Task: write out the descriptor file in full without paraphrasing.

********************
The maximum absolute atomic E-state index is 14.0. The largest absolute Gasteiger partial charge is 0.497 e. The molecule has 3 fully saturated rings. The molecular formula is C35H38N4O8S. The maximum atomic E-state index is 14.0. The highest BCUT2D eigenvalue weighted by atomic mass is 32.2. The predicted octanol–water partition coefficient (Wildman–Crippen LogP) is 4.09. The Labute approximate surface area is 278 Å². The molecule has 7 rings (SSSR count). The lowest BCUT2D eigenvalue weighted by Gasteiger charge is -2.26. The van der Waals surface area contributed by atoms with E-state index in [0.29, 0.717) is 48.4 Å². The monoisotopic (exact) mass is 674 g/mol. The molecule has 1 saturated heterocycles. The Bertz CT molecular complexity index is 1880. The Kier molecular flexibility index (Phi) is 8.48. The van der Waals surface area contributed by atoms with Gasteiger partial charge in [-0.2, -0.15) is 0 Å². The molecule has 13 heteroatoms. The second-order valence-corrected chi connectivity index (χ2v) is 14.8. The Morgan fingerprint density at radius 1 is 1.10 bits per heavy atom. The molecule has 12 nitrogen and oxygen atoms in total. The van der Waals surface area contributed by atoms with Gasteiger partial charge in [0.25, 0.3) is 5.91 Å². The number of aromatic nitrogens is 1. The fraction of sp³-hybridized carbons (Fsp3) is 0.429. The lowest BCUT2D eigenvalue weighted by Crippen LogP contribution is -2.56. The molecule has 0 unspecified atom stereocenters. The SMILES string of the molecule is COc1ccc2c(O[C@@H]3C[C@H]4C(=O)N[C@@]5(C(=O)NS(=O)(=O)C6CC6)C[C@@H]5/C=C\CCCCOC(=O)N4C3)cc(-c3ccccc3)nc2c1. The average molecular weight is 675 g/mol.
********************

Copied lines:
The maximum absolute atomic E-state index is 14.0. The largest absolute Gasteiger partial charge is 0.497 e. The molecule has 3 fully saturated rings. The molecular formula is C35H38N4O8S. The maximum atomic E-state index is 14.0. The highest BCUT2D eigenvalue weighted by atomic mass is 32.2. The predicted octanol–water partition coefficient (Wildman–Crippen LogP) is 4.09. The Labute approximate surface area is 278 Å². The molecule has 7 rings (SSSR count). The lowest BCUT2D eigenvalue weighted by Gasteiger charge is -2.26. The van der Waals surface area contributed by atoms with E-state index in [0.29, 0.717) is 48.4 Å². The monoisotopic (exact) mass is 674 g/mol. The molecule has 1 saturated heterocycles. The Bertz CT molecular complexity index is 1880. The Kier molecular flexibility index (Phi) is 8.48. The van der Waals surface area contributed by atoms with Gasteiger partial charge in [-0.2, -0.15) is 0 Å². The molecule has 13 heteroatoms. The second-order valence-corrected chi connectivity index (χ2v) is 14.8. The Morgan fingerprint density at radius 1 is 1.10 bits per heavy atom. The molecule has 12 nitrogen and oxygen atoms in total. The van der Waals surface area contributed by atoms with Gasteiger partial charge in [0.25, 0.3) is 5.91 Å². The number of aromatic nitrogens is 1. The fraction of sp³-hybridized carbons (Fsp3) is 0.429. The lowest BCUT2D eigenvalue weighted by Crippen LogP contribution is -2.56. The molecule has 0 unspecified atom stereocenters. The SMILES string of the molecule is COc1ccc2c(O[C@@H]3C[C@H]4C(=O)N[C@@]5(C(=O)NS(=O)(=O)C6CC6)C[C@@H]5/C=C\CCCCOC(=O)N4C3)cc(-c3ccccc3)nc2c1. The average molecular weight is 675 g/mol.